Book Review: The Boyfriend Project by Farrah Rochon (ALC)

The Boyfriend Project

Author: Farrah Rochon

Narrator: Je Nie Fleming

Publication Date: 09 June 2020

Genre: Adult Fiction – Women’s Fiction/Contemporary Romance

Length: 9 hours 41 minutes

Publisher: Hachette Audio

USA Today bestselling author Farrah Rochon launches a new series about three young women who become friends when the live Tweeting of a disastrous date leads them to discover they’ve all been duped by the same man.

Samiah Brooks never thought she would be “that” girl. But a live tweet of a horrific date just revealed the painful truth: she’s been catfished by a three-timing jerk of a boyfriend. Suddenly Samiah-along with his two other “girlfriends,” London and Taylor-have gone viral online. Now the three new besties are making a pact to spend the next six months investing in themselves. No men, no dating, and no worrying about their relationship status . . .

For once Samiah is putting herself first, and that includes finally developing the app she’s always dreamed of creating. Which is the exact moment she meets the deliciously sexy, honey-eyed Daniel Collins at work. What are the chances? When it comes to love, there’s no such thing as a coincidence. But is Daniel really boyfriend material or is he maybe just a little too good to be true?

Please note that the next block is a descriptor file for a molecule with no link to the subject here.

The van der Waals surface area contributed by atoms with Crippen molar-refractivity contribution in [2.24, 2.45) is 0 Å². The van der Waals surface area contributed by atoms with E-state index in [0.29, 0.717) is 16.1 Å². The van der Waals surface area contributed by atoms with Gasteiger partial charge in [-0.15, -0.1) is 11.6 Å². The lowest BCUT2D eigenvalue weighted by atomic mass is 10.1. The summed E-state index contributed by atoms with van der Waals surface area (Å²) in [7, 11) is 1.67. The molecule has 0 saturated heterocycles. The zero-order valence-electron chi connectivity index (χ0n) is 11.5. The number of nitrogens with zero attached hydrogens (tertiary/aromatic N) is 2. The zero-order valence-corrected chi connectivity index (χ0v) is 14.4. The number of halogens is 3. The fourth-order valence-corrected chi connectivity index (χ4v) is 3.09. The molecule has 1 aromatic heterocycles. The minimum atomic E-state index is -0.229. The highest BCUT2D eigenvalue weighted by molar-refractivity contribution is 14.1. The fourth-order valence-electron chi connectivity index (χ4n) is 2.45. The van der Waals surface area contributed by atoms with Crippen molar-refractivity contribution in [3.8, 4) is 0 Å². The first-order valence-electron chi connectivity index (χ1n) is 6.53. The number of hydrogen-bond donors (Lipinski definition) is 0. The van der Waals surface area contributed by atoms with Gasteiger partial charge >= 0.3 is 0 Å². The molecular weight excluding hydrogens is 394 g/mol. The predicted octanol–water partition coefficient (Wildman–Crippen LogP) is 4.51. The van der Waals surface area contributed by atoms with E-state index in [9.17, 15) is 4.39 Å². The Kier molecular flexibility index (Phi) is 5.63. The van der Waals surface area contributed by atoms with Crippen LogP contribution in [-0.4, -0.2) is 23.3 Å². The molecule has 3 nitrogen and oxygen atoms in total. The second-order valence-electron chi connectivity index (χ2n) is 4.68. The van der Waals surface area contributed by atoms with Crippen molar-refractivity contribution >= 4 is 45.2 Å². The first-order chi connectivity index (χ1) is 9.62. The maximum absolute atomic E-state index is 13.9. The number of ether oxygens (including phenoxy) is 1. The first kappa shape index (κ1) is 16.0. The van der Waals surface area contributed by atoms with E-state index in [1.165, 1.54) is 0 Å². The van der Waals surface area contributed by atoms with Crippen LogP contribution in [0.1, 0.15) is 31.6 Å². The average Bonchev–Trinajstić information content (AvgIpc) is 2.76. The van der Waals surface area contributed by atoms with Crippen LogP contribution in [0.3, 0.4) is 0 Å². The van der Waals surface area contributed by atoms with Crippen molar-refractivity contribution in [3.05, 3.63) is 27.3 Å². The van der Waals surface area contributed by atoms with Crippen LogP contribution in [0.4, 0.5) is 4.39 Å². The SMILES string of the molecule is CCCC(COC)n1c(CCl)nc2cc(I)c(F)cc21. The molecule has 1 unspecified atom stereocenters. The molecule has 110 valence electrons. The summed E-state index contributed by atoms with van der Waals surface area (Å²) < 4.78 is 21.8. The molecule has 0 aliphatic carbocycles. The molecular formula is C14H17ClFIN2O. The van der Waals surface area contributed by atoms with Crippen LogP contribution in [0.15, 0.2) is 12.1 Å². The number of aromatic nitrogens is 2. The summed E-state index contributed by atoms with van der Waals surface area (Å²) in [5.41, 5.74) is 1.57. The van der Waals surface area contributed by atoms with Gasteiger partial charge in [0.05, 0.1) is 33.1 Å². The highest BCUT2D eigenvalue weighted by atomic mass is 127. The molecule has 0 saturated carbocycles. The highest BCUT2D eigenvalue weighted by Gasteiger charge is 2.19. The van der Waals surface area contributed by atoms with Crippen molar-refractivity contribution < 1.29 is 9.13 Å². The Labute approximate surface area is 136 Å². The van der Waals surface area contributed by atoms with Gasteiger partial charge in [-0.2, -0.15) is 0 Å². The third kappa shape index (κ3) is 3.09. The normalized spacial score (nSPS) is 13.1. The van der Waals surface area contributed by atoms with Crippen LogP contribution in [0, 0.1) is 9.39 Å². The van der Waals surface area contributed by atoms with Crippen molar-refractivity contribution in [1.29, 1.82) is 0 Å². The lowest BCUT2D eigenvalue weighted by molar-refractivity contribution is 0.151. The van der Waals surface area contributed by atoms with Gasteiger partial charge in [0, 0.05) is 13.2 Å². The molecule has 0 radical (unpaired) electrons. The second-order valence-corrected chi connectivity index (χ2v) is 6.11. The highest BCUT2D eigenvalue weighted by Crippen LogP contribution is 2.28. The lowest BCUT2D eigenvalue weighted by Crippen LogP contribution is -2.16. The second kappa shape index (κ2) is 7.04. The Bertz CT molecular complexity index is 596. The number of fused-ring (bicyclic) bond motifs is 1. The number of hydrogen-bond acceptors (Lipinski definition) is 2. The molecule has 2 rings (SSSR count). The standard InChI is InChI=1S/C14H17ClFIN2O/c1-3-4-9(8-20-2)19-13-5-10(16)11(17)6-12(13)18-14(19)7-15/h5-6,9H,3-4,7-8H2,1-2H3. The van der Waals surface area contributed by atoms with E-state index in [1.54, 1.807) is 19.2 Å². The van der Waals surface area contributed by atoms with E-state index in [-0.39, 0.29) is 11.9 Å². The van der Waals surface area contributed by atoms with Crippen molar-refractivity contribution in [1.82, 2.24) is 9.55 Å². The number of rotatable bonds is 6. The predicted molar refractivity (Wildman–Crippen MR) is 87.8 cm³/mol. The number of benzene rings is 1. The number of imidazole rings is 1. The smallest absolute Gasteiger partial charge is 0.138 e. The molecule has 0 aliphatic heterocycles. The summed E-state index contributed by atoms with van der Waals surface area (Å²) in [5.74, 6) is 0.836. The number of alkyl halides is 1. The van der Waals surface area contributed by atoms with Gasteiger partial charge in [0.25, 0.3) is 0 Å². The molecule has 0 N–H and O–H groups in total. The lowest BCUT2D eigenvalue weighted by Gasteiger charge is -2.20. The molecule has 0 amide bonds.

The book opens with three women (London, Taylor, and Samiah) coming together to confront the man who pulled off the ultimate catfish scheme. Rather than turn their separate ways, these women make a pact to swear off men for six months in order to better themselves and uplift each other.

Samiah is a successful coder and developer at a tech firm. Being a black female in a predominately white male field isn’t easy. Thanks to her new friends, she’s only focused on her career and the app she’s developing; well, until she meets the new coder at her company Daniel Collins.

This book is an example of why we need to read ALL black stories.

Yes, there are instances of microaggressions and the obstacles that black women face in the work environment (being judged if you have a “black” name, if you’re hairstyle is acceptable for corporate culture, and being accused of “angry black woman syndrome”).

However, there is also so much black joy in this story. This is a story of female friendship, strength, empowerment, and love.

It’s so hard not to get behind these females are root for them. It’s hard not to get behind the supportive man that Daniel is, who also doesn’t come with all of this toxic masculinity.

This is one of those stories that I absolutely needed right now.

Thank you to Hachette Audio & Libro.FM for my gifted ALC.

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